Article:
Monday, June 20, 2022

Transitions: The Secrets of Dumbledore and Fiddler’s Journey to the Big Screen

Jude Law and Dan Fogler in Fantastic Beasts: The Secrets of Dumbledore.

The third chapter of the Fantastic Beasts series, The Secrets of Dumbledore, begins with an exquisite piece of fairy-tale storytelling.  In the forests of China, Newt Scamander (Eddie Redmayne) – the English magizooogist (i.e., scholar of and caretaker for magical creatures) at the center of the narrative, set in the 1920s – oversees the birthing of a calf by a rare equine animal known as a Qilin, pronounced Chillin. The mother has a woven golden mane and a face like a mask; her tender calf is skeletal, a golden glow pulsating through his fragile skin. When the minions of the series’ villain, Gellert Grindelwald, attack, felling the mother, Newt struggles to save the baby Qilin, but he fails. He has to watch, helpless, as the calf is kidnaped and the mother expires, a single tear rolling down her cheek. It’s only then that Newt sees what everyone has missed in the chaos:  that she actually gave birth to twins.

Sunday, June 19, 2022

White Knight: The Batman

Zoë Kravitz as Catwoman and Robert Pattinson as Batman in The Batman. (Photo: Jonathan Olley/Warner Bros.)

In his 1957 architectonic study Anatomy of Criticism, structuralist Northrop Frye sketches a taxonomy of literary heroes. Those of the Mythic mode, he argues, are gods: they’re superior in kind to other characters and to their environment. They defy the laws of nature and possess divine gifts. Examples include Zeus, Bacchus, and Shiva. In a tragic narrative, they die. In a comic one, they rejoin the heavenly realm. (The Christian narrative is neither tragic, nor comic, but ironic: Christ is crucified, yet raised to the Father on the third day.)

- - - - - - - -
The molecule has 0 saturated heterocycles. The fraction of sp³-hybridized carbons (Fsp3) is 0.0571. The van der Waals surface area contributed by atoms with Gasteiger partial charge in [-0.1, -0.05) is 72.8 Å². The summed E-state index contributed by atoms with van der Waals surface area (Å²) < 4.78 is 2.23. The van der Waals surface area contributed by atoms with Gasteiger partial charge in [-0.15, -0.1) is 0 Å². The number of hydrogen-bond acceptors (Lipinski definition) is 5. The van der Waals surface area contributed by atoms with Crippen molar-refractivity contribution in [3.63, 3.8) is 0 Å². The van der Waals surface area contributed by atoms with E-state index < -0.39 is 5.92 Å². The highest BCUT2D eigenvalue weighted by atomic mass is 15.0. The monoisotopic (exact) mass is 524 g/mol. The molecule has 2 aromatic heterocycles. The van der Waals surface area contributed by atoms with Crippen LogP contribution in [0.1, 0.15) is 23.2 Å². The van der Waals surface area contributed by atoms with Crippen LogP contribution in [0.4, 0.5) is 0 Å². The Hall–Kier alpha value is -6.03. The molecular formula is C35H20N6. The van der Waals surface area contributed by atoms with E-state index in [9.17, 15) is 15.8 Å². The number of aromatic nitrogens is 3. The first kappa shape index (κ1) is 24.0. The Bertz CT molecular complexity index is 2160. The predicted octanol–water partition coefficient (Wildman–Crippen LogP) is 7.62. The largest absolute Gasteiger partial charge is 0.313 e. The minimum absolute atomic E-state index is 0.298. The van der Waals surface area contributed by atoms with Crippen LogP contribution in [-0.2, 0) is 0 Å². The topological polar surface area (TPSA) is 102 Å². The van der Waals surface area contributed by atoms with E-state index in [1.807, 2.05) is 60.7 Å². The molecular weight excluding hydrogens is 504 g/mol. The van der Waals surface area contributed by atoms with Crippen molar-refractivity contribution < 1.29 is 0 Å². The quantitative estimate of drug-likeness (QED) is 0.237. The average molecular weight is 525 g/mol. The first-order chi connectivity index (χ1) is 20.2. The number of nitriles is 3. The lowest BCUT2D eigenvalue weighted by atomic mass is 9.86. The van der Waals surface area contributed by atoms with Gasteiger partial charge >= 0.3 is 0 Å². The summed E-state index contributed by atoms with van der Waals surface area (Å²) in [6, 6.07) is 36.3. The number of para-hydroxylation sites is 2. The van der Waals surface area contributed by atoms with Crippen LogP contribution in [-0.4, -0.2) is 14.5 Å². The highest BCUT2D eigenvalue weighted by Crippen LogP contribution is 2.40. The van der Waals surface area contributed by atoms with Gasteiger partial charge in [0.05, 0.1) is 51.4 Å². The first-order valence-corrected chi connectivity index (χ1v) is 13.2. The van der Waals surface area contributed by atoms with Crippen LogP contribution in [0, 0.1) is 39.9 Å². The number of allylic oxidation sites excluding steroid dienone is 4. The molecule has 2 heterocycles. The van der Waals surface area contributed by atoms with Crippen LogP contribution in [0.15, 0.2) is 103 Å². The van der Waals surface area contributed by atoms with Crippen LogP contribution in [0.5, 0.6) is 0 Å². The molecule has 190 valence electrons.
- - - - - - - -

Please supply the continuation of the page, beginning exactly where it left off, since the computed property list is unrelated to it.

The heroes of the Romantic mode are superior to others and their environment only by degree. Their actions are marvelous, but they themselves are human beings. In tragedy, their deaths are elegiac and tied to the decay of the created order (think Beowulf). In comedy, they ride off into a pastoral setting (e.g., the cowboy in a Western).

Following this schema, contemporary superheroes dwell in a gray area between the Mythic and Romantic modes. Some, like Superman, are gods – different from us in kind. Others, like the X-Men, are mortals but possess mutations that give them supernatural powers. And still more, like Iron Man, don’t have genetic enhancements so much as advanced technology, making them more Romantic than Mythic.